Ocean Choice has filed an injunction with the Supreme Court of Newfoundland asking it to instruct workers to allow the company onto its property.
Ocean Choice International will have to wait out the weekend to find out if the Supreme Court will let it in its shuttered Marystown fish plant.
Former workers at the plant have maintained a picket since early December, when the company announced it would be closing the plant - along with one in Port Union - for good, putting 240 people in the area out of work.
Workers have been holding a 24-hour picket to prevent the company from getting in to remove its equipment. In late December, workers stopped a plant manager and a transport truck from entering the property.
On Friday in St. John's, the Supreme Court of Newfoundland and Labrador heard arguments from the company and the Fish, Food and Allied Workers after the company filed an injunction that would order workers to let Ocean Choice gain access to its plant.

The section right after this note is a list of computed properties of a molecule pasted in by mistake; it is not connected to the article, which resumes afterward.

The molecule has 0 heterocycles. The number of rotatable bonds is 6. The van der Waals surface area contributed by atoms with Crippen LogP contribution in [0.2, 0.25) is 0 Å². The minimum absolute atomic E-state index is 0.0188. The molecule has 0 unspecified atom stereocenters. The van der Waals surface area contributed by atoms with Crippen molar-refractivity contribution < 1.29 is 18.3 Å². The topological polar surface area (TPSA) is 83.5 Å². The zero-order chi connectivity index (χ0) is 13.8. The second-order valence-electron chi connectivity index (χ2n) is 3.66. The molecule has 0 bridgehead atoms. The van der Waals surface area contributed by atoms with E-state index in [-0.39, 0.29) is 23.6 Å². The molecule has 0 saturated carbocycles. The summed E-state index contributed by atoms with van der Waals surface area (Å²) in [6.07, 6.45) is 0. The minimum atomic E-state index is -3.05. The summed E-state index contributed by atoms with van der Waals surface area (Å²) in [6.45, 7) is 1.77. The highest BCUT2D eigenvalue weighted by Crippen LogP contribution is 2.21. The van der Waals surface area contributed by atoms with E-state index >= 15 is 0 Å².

People on both sides of the court case are waiting for Supreme Court Justice Deborah Fry's decision, which is expected to be given Monday afternoon.
Ocean Choice CEO Martin Sullivan declined to comment on the court proceedings, saying only that the injunction is so the company can gain access to its own property.
"We're going to wait until Monday before we say anything," Sullivan said Friday afternoon.
Similarly, Earle McCurdy, president of the Fish, Food and Allied Workers' union that represents the former workers, declined to comment Friday afternoon.
"We made our representation to the court. I'm really reluctant to wade into that," he said.
"We had legal counsel defend us. My understanding now is the judge has put it off until Monday afternoon for her decision, so I don't think there's anything I can say that'll help us in that regard, so my best bet is to stay out of it and let legal counsel's submissions stand and see what happens on Monday."
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